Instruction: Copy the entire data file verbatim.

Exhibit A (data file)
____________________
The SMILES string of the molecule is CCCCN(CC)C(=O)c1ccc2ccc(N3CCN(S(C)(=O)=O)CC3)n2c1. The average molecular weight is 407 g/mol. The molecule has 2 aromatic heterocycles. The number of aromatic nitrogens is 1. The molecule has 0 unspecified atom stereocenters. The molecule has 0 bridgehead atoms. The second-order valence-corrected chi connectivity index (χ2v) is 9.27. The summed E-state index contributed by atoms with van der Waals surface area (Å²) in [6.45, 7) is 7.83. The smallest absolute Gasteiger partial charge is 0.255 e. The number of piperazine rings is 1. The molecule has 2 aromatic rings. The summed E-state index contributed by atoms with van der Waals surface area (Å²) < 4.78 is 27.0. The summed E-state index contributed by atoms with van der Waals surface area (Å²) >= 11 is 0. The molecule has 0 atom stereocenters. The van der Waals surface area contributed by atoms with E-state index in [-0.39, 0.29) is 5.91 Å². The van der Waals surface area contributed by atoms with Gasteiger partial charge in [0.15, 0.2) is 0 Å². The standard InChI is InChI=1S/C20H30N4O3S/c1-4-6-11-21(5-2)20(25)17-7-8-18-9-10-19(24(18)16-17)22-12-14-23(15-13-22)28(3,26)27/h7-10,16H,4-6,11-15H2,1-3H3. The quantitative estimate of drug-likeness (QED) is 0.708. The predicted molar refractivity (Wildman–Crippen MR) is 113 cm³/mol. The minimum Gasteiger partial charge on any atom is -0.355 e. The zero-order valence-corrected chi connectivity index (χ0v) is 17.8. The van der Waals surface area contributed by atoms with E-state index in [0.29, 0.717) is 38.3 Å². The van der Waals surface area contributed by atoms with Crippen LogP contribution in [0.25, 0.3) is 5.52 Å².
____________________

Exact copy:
The SMILES string of the molecule is CCCCN(CC)C(=O)c1ccc2ccc(N3CCN(S(C)(=O)=O)CC3)n2c1. The average molecular weight is 407 g/mol. The molecule has 2 aromatic heterocycles. The number of aromatic nitrogens is 1. The molecule has 0 unspecified atom stereocenters. The molecule has 0 bridgehead atoms. The second-order valence-corrected chi connectivity index (χ2v) is 9.27. The summed E-state index contributed by atoms with van der Waals surface area (Å²) in [6.45, 7) is 7.83. The smallest absolute Gasteiger partial charge is 0.255 e. The number of piperazine rings is 1. The molecule has 2 aromatic rings. The summed E-state index contributed by atoms with van der Waals surface area (Å²) < 4.78 is 27.0. The summed E-state index contributed by atoms with van der Waals surface area (Å²) >= 11 is 0. The molecule has 0 atom stereocenters. The van der Waals surface area contributed by atoms with E-state index in [-0.39, 0.29) is 5.91 Å². The van der Waals surface area contributed by atoms with Gasteiger partial charge in [0.15, 0.2) is 0 Å². The standard InChI is InChI=1S/C20H30N4O3S/c1-4-6-11-21(5-2)20(25)17-7-8-18-9-10-19(24(18)16-17)22-12-14-23(15-13-22)28(3,26)27/h7-10,16H,4-6,11-15H2,1-3H3. The quantitative estimate of drug-likeness (QED) is 0.708. The predicted molar refractivity (Wildman–Crippen MR) is 113 cm³/mol. The minimum Gasteiger partial charge on any atom is -0.355 e. The zero-order valence-corrected chi connectivity index (χ0v) is 17.8. The van der Waals surface area contributed by atoms with E-state index in [0.29, 0.717) is 38.3 Å². The van der Waals surface area contributed by atoms with Crippen LogP contribution in [0.25, 0.3) is 5.52 Å².